Last Friday, when anxious workers swamped the UK government’s new national coronavirus testing appointment system, a short, orderly queue formed outside a sports stadium in Salford.
It was a routine day for the testing centre at the AJ Bell stadium set up in mid-April by the city council and Salford Royal hospital for staff working in the National Health Service and social care.
The authorities in the city, which is part of the region of Greater Manchester in north-west England, took the initiative after realising that the rollout of a national testing system was too slow. They urgently needed to find a way to get many of the healthcare staff isolating at home with coronavirus-related symptoms back to work.
The facility can test 120 people a day and those that are cleared can immediately return to the frontline. The World Health Organisation has for months urged all countries to focus on comprehensive testing as a key tool to contain the virus.
But the UK abandoned that approach on March 12 only for ministers to embrace an ambitious programme in early April, setting a daily target of 100,000 tests by the end of the month.
As the government ramped up testing in recent days, closing in on the target, Paul Dennett, the Labour mayor of Salford, said ministers might have got there sooner by taking a less centralised approach.
“The government should have entrusted more resources and authority to councils from the start to roll out both testing and contact tracing for Covid-19,” he said.
“Complex and ever-changing approaches agreed nationally . . . are no substitute for a properly resourced joint government and local government drive for tackling the virus outbreak,” Mr Dennett said, adding that Salford had to use its stretched local health budget to set up the test centre.
Inspired by the Salford initiative, English councils and NHS Trusts from Cornwall to Cumbria have set up smaller testing hubs, including ones in Liskeard, Kendal, Rochdale and King’s Lynn.
Ministers were slow in getting the national effort off the ground. After starting out with one central laboratory, they established two more and then took weeks to create a network of more than 40 drive-through testing centres. Their locations meant frontline NHS and care staff without access to a car often struggled to get to them — with some reporting four-hour round trips.
The extension of testing announced over the past week to include all over-65s and families living with them has helped rapidly boost the numbers to 81,600 daily tests on April 29, a near 60 per cent jump in 24 hours.
But the slow start means the UK has still only conducted just over 900,000 tests in total. In contrast, Germany last week surpassed 2.5m total tests on the back of a federal system that relies on 16 powerful and well-funded state governments. The states have responsibility for healthcare making them key to one of the most successful efforts in the world to date in limiting deaths from Covid-19.
Councils are concerned that Whitehall will make the same mistakes with its plans to track the infected and those that have been exposed to them, so-called “contact tracing”. It is another vital part of the strategy to control the spread of the disease and begin to relax the lockdown.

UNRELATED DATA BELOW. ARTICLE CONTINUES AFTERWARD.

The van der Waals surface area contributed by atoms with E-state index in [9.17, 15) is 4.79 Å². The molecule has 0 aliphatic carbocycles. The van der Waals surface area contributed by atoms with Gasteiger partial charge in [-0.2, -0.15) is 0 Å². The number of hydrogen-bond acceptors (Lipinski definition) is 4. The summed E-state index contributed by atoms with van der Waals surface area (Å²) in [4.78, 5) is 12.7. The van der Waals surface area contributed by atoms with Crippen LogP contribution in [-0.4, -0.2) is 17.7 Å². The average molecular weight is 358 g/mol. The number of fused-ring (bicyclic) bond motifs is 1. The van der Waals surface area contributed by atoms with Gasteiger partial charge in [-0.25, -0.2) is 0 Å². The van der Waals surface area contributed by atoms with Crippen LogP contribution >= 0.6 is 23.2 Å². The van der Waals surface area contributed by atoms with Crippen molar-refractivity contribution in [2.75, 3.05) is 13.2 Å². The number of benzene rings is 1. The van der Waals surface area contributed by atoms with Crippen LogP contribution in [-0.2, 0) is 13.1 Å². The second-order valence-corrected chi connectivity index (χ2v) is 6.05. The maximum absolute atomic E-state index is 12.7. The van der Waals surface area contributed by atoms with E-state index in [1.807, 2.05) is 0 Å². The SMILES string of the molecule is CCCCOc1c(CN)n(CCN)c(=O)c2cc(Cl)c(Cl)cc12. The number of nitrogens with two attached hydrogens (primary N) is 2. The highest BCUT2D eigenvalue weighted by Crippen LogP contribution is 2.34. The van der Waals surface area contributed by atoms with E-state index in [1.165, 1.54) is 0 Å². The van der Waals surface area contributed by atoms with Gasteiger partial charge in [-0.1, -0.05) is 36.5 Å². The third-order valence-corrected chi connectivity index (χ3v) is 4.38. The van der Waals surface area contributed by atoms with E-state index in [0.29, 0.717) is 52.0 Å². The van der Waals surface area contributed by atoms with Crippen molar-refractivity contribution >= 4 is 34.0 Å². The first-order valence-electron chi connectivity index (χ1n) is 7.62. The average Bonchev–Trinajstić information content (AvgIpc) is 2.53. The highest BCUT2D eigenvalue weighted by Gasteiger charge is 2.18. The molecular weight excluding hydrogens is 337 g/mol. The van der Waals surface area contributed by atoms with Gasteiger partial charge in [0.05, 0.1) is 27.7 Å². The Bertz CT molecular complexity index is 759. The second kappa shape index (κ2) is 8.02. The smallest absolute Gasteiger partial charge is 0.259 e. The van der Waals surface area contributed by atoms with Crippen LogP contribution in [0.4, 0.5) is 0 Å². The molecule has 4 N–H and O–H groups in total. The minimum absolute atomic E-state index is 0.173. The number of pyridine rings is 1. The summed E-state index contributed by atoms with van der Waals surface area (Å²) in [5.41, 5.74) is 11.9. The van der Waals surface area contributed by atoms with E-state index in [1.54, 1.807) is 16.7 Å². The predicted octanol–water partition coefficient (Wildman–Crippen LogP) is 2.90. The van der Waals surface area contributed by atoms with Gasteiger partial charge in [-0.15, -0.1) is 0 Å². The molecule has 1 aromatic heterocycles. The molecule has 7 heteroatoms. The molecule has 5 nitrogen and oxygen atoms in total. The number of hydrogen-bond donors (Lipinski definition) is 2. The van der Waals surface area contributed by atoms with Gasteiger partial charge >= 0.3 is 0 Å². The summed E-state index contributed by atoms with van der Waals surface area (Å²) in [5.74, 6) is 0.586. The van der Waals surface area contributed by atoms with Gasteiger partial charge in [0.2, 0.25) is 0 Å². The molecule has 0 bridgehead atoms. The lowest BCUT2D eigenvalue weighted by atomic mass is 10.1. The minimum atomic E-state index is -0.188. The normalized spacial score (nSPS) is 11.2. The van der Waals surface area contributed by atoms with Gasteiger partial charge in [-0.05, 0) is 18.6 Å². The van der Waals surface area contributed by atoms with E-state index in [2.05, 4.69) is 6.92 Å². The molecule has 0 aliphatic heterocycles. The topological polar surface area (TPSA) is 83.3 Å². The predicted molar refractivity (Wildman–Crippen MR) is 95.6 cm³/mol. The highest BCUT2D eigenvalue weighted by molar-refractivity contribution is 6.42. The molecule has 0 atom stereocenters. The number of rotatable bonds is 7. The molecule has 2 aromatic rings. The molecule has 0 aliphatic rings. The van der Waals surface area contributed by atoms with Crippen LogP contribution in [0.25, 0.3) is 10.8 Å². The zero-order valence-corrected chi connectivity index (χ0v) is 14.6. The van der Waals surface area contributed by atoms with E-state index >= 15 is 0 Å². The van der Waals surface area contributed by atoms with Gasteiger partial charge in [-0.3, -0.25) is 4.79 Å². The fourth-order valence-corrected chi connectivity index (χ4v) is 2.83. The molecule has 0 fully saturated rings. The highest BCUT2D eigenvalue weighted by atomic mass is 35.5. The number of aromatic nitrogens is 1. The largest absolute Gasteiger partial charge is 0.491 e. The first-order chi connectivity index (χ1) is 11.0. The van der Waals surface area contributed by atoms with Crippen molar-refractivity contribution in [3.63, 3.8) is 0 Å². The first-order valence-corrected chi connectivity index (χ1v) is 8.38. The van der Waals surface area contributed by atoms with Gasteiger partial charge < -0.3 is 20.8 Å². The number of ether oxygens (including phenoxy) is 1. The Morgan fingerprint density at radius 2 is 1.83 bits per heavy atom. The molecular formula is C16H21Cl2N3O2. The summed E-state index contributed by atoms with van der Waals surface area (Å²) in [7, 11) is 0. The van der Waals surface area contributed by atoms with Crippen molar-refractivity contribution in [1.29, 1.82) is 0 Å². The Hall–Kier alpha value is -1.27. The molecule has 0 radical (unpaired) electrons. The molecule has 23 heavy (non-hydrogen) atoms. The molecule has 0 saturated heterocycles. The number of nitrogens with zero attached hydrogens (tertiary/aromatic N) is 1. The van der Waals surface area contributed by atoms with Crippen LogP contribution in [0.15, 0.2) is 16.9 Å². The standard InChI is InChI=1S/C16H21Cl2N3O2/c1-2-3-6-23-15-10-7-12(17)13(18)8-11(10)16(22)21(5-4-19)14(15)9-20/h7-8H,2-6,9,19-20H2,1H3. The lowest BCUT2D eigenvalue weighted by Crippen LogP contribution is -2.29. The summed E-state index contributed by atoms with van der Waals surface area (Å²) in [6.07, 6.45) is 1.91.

In England, ministers have focused on channelling efforts to combat the virus through the national body — Public Health England — with little recourse to the expertise at local level. Each council in England has a director of public health with vast experience in contact tracing, such as dealing with outbreaks of sexually transmitted diseases.
“The reality is that no single organisation or agency, whether national or local, can deliver and oversee this operation alone. A collaborative approach is fundamental. The government needs to fully involve us in this,” said Jeanelle de Gruchy, president of the Association of Directors of Public Health.
“Engaging public health directors in the design and implementation of any new plan [on tracing] will help ensure whatever is developed will work on the ground and be integrated with other aspects of the response to Covid-19, including testing and protecting vulnerable people across the UK.”
Rob Whiteman, chief executive of the UK Chartered Institute of Public Finance and Accountancy, said the German model underlined the importance of devolved decision-making when it comes to tackling a pandemic. “Germany has benefited from local public services that do not need to wait for permission” from central government, he said.
Regional healthcare systems in Germany helped scale up testing from late January using a network of more than 160 laboratories around the country.
England’s centralised system is rare in the developed world. “We do not have local government. We have councils that . . . administer the policies of central government,” Mr Whiteman said.
German states have their own tax base, but English councils depend on Whitehall for 95 per cent of their revenue and have asked for an emergency bailout of £13bn.
Howard Bernstein, who negotiated substantial devolved powers from government when he was chief executive of Manchester city council, said the fight against the pandemic had been hobbled by the centralised approach.
“It is not about one person. You need to reorder the way that government nationally and locally organises itself. I do not see much evidence of that happening. When you are in the middle of a crisis you have to think outside the box. Central government does not deliver stuff. Local government and the private sector do.”
In response to a request for comment, the government pointed to a speech by health secretary Matt Hancock on April 2, in which he pledged to hit the 100,000 tests target by the end of April.
Additional reporting by Silke Richter in Berlin
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